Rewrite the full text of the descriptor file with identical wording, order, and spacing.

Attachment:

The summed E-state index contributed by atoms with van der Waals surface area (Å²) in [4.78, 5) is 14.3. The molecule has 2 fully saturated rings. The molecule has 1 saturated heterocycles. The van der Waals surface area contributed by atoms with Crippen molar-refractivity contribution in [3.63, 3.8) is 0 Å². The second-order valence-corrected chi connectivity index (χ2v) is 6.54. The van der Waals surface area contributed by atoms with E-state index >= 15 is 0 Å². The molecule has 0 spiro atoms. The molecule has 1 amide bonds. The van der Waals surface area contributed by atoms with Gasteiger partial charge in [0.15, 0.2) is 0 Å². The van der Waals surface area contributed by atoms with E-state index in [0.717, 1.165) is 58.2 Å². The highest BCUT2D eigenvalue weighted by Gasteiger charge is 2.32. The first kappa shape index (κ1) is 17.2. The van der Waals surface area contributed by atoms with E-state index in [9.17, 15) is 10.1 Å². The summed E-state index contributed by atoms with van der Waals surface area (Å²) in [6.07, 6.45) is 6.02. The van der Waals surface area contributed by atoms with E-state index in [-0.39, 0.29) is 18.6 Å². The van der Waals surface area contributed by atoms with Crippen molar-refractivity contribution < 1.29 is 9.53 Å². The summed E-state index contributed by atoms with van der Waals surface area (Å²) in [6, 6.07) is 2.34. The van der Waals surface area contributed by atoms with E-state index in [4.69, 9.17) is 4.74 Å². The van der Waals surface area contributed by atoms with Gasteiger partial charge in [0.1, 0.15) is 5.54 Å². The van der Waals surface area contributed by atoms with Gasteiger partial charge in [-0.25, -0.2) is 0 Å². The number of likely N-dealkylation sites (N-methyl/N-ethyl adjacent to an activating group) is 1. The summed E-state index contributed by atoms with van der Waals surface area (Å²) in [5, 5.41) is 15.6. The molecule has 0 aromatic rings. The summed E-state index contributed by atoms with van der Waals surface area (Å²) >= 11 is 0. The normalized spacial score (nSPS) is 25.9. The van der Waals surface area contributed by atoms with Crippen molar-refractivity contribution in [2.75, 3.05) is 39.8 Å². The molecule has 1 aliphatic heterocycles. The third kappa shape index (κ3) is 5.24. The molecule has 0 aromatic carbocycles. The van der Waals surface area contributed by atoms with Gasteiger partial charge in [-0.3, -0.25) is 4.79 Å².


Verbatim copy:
The summed E-state index contributed by atoms with van der Waals surface area (Å²) in [4.78, 5) is 14.3. The molecule has 2 fully saturated rings. The molecule has 1 saturated heterocycles. The van der Waals surface area contributed by atoms with Crippen molar-refractivity contribution in [3.63, 3.8) is 0 Å². The second-order valence-corrected chi connectivity index (χ2v) is 6.54. The van der Waals surface area contributed by atoms with E-state index >= 15 is 0 Å². The molecule has 0 spiro atoms. The molecule has 1 amide bonds. The van der Waals surface area contributed by atoms with Gasteiger partial charge in [0.15, 0.2) is 0 Å². The van der Waals surface area contributed by atoms with E-state index in [0.717, 1.165) is 58.2 Å². The highest BCUT2D eigenvalue weighted by Gasteiger charge is 2.32. The first kappa shape index (κ1) is 17.2. The van der Waals surface area contributed by atoms with E-state index in [9.17, 15) is 10.1 Å². The summed E-state index contributed by atoms with van der Waals surface area (Å²) in [6.07, 6.45) is 6.02. The van der Waals surface area contributed by atoms with E-state index in [-0.39, 0.29) is 18.6 Å². The van der Waals surface area contributed by atoms with Crippen molar-refractivity contribution < 1.29 is 9.53 Å². The summed E-state index contributed by atoms with van der Waals surface area (Å²) in [6, 6.07) is 2.34. The van der Waals surface area contributed by atoms with E-state index in [4.69, 9.17) is 4.74 Å². The van der Waals surface area contributed by atoms with Gasteiger partial charge in [0.1, 0.15) is 5.54 Å². The van der Waals surface area contributed by atoms with Gasteiger partial charge in [-0.25, -0.2) is 0 Å². The number of likely N-dealkylation sites (N-methyl/N-ethyl adjacent to an activating group) is 1. The summed E-state index contributed by atoms with van der Waals surface area (Å²) in [5, 5.41) is 15.6. The molecule has 0 aromatic rings. The summed E-state index contributed by atoms with van der Waals surface area (Å²) >= 11 is 0. The normalized spacial score (nSPS) is 25.9. The van der Waals surface area contributed by atoms with Crippen molar-refractivity contribution in [2.75, 3.05) is 39.8 Å². The molecule has 1 aliphatic heterocycles. The third kappa shape index (κ3) is 5.24. The molecule has 0 aromatic carbocycles. The van der Waals surface area contributed by atoms with Gasteiger partial charge in [-0.3, -0.25) is 4.79 Å².